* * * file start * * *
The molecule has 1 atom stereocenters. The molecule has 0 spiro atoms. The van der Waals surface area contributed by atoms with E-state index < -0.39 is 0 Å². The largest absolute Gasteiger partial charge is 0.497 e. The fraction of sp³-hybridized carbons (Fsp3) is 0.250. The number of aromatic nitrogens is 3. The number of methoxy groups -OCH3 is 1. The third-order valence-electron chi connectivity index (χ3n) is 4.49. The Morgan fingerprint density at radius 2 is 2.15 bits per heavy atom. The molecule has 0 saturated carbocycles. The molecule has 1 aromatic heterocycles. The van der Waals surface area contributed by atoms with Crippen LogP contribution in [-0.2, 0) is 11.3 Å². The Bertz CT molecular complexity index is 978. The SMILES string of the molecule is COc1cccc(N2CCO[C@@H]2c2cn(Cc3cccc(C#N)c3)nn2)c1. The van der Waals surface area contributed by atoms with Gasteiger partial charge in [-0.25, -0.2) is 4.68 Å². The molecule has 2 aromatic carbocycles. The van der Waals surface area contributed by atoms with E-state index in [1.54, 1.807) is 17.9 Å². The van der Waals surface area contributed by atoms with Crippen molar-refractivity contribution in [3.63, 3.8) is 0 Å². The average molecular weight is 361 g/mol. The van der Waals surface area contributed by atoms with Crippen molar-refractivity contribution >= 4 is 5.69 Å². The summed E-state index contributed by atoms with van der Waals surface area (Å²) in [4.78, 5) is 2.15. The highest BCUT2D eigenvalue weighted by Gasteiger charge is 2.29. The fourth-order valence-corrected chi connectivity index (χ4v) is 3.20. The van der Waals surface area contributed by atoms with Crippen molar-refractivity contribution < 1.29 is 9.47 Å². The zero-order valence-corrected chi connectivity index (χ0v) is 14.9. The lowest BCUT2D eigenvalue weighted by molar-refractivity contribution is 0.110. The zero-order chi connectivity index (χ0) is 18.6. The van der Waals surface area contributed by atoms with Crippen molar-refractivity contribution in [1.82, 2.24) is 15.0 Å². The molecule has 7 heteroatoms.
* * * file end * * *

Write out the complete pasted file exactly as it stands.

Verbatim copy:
The molecule has 1 atom stereocenters. The molecule has 0 spiro atoms. The van der Waals surface area contributed by atoms with E-state index < -0.39 is 0 Å². The largest absolute Gasteiger partial charge is 0.497 e. The fraction of sp³-hybridized carbons (Fsp3) is 0.250. The number of aromatic nitrogens is 3. The number of methoxy groups -OCH3 is 1. The third-order valence-electron chi connectivity index (χ3n) is 4.49. The Morgan fingerprint density at radius 2 is 2.15 bits per heavy atom. The molecule has 0 saturated carbocycles. The molecule has 1 aromatic heterocycles. The van der Waals surface area contributed by atoms with Crippen LogP contribution in [-0.2, 0) is 11.3 Å². The Bertz CT molecular complexity index is 978. The SMILES string of the molecule is COc1cccc(N2CCO[C@@H]2c2cn(Cc3cccc(C#N)c3)nn2)c1. The van der Waals surface area contributed by atoms with Gasteiger partial charge in [-0.25, -0.2) is 4.68 Å². The molecule has 2 aromatic carbocycles. The van der Waals surface area contributed by atoms with E-state index in [1.54, 1.807) is 17.9 Å². The van der Waals surface area contributed by atoms with Crippen molar-refractivity contribution in [3.63, 3.8) is 0 Å². The average molecular weight is 361 g/mol. The van der Waals surface area contributed by atoms with Crippen molar-refractivity contribution >= 4 is 5.69 Å². The summed E-state index contributed by atoms with van der Waals surface area (Å²) in [4.78, 5) is 2.15. The highest BCUT2D eigenvalue weighted by Gasteiger charge is 2.29. The fourth-order valence-corrected chi connectivity index (χ4v) is 3.20. The van der Waals surface area contributed by atoms with Crippen molar-refractivity contribution < 1.29 is 9.47 Å². The zero-order valence-corrected chi connectivity index (χ0v) is 14.9. The lowest BCUT2D eigenvalue weighted by molar-refractivity contribution is 0.110. The zero-order chi connectivity index (χ0) is 18.6. The van der Waals surface area contributed by atoms with Crippen molar-refractivity contribution in [1.82, 2.24) is 15.0 Å². The molecule has 7 heteroatoms.